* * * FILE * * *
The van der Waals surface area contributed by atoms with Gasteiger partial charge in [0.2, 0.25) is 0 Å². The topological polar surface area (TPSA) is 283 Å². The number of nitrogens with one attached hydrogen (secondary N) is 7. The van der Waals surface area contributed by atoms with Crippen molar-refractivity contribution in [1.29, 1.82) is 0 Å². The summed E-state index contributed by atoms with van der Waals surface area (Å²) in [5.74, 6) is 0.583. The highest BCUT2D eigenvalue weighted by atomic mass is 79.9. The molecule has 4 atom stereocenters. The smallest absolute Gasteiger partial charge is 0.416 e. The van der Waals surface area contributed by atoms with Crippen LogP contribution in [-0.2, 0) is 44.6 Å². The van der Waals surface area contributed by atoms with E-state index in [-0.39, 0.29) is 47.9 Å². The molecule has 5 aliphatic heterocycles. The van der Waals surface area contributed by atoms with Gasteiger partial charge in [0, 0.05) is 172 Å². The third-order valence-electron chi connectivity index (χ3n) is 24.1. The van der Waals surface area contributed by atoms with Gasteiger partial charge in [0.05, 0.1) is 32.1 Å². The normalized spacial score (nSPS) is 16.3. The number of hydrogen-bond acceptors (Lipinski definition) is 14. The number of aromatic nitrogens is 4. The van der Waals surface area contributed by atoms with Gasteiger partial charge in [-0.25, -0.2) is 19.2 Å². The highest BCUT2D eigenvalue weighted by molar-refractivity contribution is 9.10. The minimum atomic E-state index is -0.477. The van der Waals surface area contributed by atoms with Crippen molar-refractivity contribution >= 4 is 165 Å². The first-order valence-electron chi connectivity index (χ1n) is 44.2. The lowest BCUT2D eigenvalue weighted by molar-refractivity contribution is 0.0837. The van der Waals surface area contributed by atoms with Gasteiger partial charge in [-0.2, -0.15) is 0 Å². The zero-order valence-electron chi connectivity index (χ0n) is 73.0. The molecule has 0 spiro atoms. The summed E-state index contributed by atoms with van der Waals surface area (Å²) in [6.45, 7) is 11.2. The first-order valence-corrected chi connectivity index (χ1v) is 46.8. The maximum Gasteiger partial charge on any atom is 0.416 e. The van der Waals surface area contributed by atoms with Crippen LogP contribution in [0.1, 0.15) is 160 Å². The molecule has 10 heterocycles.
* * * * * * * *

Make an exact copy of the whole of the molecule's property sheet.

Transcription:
The van der Waals surface area contributed by atoms with Gasteiger partial charge in [0.2, 0.25) is 0 Å². The topological polar surface area (TPSA) is 283 Å². The number of nitrogens with one attached hydrogen (secondary N) is 7. The van der Waals surface area contributed by atoms with Crippen molar-refractivity contribution in [1.29, 1.82) is 0 Å². The summed E-state index contributed by atoms with van der Waals surface area (Å²) in [5.74, 6) is 0.583. The highest BCUT2D eigenvalue weighted by atomic mass is 79.9. The molecule has 4 atom stereocenters. The smallest absolute Gasteiger partial charge is 0.416 e. The van der Waals surface area contributed by atoms with Crippen LogP contribution in [-0.2, 0) is 44.6 Å². The van der Waals surface area contributed by atoms with E-state index in [-0.39, 0.29) is 47.9 Å². The molecule has 5 aliphatic heterocycles. The van der Waals surface area contributed by atoms with Gasteiger partial charge in [0, 0.05) is 172 Å². The third-order valence-electron chi connectivity index (χ3n) is 24.1. The van der Waals surface area contributed by atoms with Gasteiger partial charge in [0.05, 0.1) is 32.1 Å². The normalized spacial score (nSPS) is 16.3. The number of hydrogen-bond acceptors (Lipinski definition) is 14. The number of aromatic nitrogens is 4. The van der Waals surface area contributed by atoms with Gasteiger partial charge in [-0.25, -0.2) is 19.2 Å². The highest BCUT2D eigenvalue weighted by molar-refractivity contribution is 9.10. The minimum atomic E-state index is -0.477. The van der Waals surface area contributed by atoms with Crippen molar-refractivity contribution >= 4 is 165 Å². The first-order valence-electron chi connectivity index (χ1n) is 44.2. The lowest BCUT2D eigenvalue weighted by molar-refractivity contribution is 0.0837. The van der Waals surface area contributed by atoms with Gasteiger partial charge in [-0.2, -0.15) is 0 Å². The zero-order valence-electron chi connectivity index (χ0n) is 73.0. The molecule has 0 spiro atoms. The summed E-state index contributed by atoms with van der Waals surface area (Å²) in [6.45, 7) is 11.2. The first-order valence-corrected chi connectivity index (χ1v) is 46.8. The maximum Gasteiger partial charge on any atom is 0.416 e. The van der Waals surface area contributed by atoms with Crippen LogP contribution in [0.1, 0.15) is 160 Å². The molecule has 10 heterocycles.